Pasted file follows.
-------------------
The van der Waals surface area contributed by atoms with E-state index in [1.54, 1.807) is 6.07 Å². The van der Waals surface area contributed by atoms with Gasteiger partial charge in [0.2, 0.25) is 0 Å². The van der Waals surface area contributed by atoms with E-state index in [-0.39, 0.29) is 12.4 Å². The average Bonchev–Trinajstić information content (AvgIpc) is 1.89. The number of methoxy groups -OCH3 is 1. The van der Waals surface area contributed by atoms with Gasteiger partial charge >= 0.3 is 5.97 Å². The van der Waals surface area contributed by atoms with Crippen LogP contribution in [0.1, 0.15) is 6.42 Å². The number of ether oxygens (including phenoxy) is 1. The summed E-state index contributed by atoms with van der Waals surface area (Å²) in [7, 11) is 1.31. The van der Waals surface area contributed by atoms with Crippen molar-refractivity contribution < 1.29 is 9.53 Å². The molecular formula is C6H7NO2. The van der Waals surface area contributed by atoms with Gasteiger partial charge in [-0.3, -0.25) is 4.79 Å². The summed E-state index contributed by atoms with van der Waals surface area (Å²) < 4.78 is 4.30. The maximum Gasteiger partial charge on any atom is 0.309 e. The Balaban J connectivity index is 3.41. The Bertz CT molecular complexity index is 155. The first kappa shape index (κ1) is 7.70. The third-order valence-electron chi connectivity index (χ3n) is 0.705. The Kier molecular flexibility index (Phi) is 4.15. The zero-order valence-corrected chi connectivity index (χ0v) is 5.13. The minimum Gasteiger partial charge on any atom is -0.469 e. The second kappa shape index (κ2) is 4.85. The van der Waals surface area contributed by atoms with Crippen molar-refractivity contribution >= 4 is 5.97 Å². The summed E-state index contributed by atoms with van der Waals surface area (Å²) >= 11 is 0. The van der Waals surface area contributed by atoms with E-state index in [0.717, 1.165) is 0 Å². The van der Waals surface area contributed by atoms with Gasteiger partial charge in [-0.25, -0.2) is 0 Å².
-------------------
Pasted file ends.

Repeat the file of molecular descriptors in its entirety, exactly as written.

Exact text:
The van der Waals surface area contributed by atoms with E-state index in [1.54, 1.807) is 6.07 Å². The van der Waals surface area contributed by atoms with Gasteiger partial charge in [0.2, 0.25) is 0 Å². The van der Waals surface area contributed by atoms with E-state index in [-0.39, 0.29) is 12.4 Å². The average Bonchev–Trinajstić information content (AvgIpc) is 1.89. The number of methoxy groups -OCH3 is 1. The van der Waals surface area contributed by atoms with Gasteiger partial charge >= 0.3 is 5.97 Å². The van der Waals surface area contributed by atoms with Crippen LogP contribution in [0.1, 0.15) is 6.42 Å². The number of ether oxygens (including phenoxy) is 1. The summed E-state index contributed by atoms with van der Waals surface area (Å²) in [7, 11) is 1.31. The van der Waals surface area contributed by atoms with Crippen molar-refractivity contribution < 1.29 is 9.53 Å². The molecular formula is C6H7NO2. The van der Waals surface area contributed by atoms with Gasteiger partial charge in [-0.3, -0.25) is 4.79 Å². The summed E-state index contributed by atoms with van der Waals surface area (Å²) < 4.78 is 4.30. The maximum Gasteiger partial charge on any atom is 0.309 e. The Balaban J connectivity index is 3.41. The Bertz CT molecular complexity index is 155. The first kappa shape index (κ1) is 7.70. The third-order valence-electron chi connectivity index (χ3n) is 0.705. The Kier molecular flexibility index (Phi) is 4.15. The zero-order valence-corrected chi connectivity index (χ0v) is 5.13. The minimum Gasteiger partial charge on any atom is -0.469 e. The second kappa shape index (κ2) is 4.85. The van der Waals surface area contributed by atoms with Crippen molar-refractivity contribution >= 4 is 5.97 Å². The summed E-state index contributed by atoms with van der Waals surface area (Å²) >= 11 is 0. The van der Waals surface area contributed by atoms with E-state index in [0.717, 1.165) is 0 Å². The van der Waals surface area contributed by atoms with Gasteiger partial charge in [-0.25, -0.2) is 0 Å².